OLYMPIA (AP) - Gun control advocates, prosecutors and police groups pushed
lawmakers Thursday to close a loophole that allows the unregulated sale of handguns
at gun shows.
Federally licensed firearms dealers - including those who operate at gun shows
- must perform background checks on anyone who purchases a firearm and keep
records of buyers' names and addresses. For handgun buyers, state law also requires
a five-day waiting period.
But people who only make occasional sales at gun shows aren't considered dealers,
and can sell handguns with neither a background check nor a waiting period.
That category of sellers often includes collectors who offer a large range of
guns for sale.
Gun control advocates call that exemption a dangerous opportunity for criminals
to evade the background checks required for commercial sales.
"This is a dangerous loophole in the law," Bill Hanson, executive
director of the Washington Council of Police and Sheriffs, told the Senate Judiciary
Senate Bill 6689, sponsored by Sen. Jeanne Kohl-Welles, D-Seattle, would require
background checks on all buyers of firearms at gun shows. Also, all sales would
have to be handled through a licensed dealer so the transaction could be recorded.
Transferring a gun at a gun show without a background check would become a
gross misdemeanor, punishable by a maximum year in jail and $5,000 fine.
Gun show promoters and the National Rifle Association attacked the bill as
an attack on the constitutionally protected right to bear arms.
"There is no gun-show loophole," said Brian Judy, the NRA's state
liaison for Washington. He said all existing laws governing gun sales apply
at gun shows. Judy characterized the bill as an attempt to regulate private
sales of guns and create a registry of citizens who own firearms.
"They want to know who has what firearms," he said.
Joe Waldron of Washington Arms Collectors, which promotes about a third of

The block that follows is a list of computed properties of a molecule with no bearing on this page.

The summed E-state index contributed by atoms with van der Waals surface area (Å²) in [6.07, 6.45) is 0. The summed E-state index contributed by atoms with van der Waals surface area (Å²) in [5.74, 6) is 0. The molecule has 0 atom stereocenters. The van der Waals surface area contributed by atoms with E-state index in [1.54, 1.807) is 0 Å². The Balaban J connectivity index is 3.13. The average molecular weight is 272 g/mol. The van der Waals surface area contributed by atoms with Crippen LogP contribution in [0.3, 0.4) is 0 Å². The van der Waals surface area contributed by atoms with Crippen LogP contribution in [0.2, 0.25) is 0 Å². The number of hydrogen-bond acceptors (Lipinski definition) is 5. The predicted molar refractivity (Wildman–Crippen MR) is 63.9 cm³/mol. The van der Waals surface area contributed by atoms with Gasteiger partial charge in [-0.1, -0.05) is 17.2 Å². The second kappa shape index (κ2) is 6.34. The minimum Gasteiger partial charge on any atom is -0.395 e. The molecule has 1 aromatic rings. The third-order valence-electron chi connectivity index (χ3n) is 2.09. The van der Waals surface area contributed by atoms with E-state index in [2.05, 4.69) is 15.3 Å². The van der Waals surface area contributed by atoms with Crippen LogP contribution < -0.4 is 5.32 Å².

the gun shows held in Washington each year, said gun control advocates are attacking
the wrong target.
A 1997 Justice Department study of prison inmates found that less than 1 percent
obtained their guns from gun shows. Nearly 40 percent got firearms from friends
or family, while 39 percent obtained guns on the street or from an illegal source.
"Why don't they go after those people?" Waldron asked.
The proposed bill wouldn't change laws on private sales between individuals.
But Washington CeaseFire, the state's largest gun control group, cited recent
examples of criminals using weapons from gun shows.
One example was Larry Shandola, who was convicted of murder in Pierce County
years after an execution-style killing with a shotgun bought at a gun show.
The gun was recovered from bushes near the crime scene and police were only
able to follow a paper trail of ownership as far as a gun show, where Shandola
bought it from someone without a dealer's license, said Gerald Costello, a Pierce
"It was a cash transaction, there were no records of it," Costello
Waldron countered that the gun show's promoter, Washington Arms Collectors,
and the seller of the gun helped link the gun to Shandola. He also said Shandola
had no criminal record and had passed a background check to join the organization.
"He was perfectly qualified to buy that gun," Waldron said.
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Waldron and other opponents also protested the bill's broad definition of gun
show, which includes flea markets and auctions at which three or more people
assemble to deal in firearms.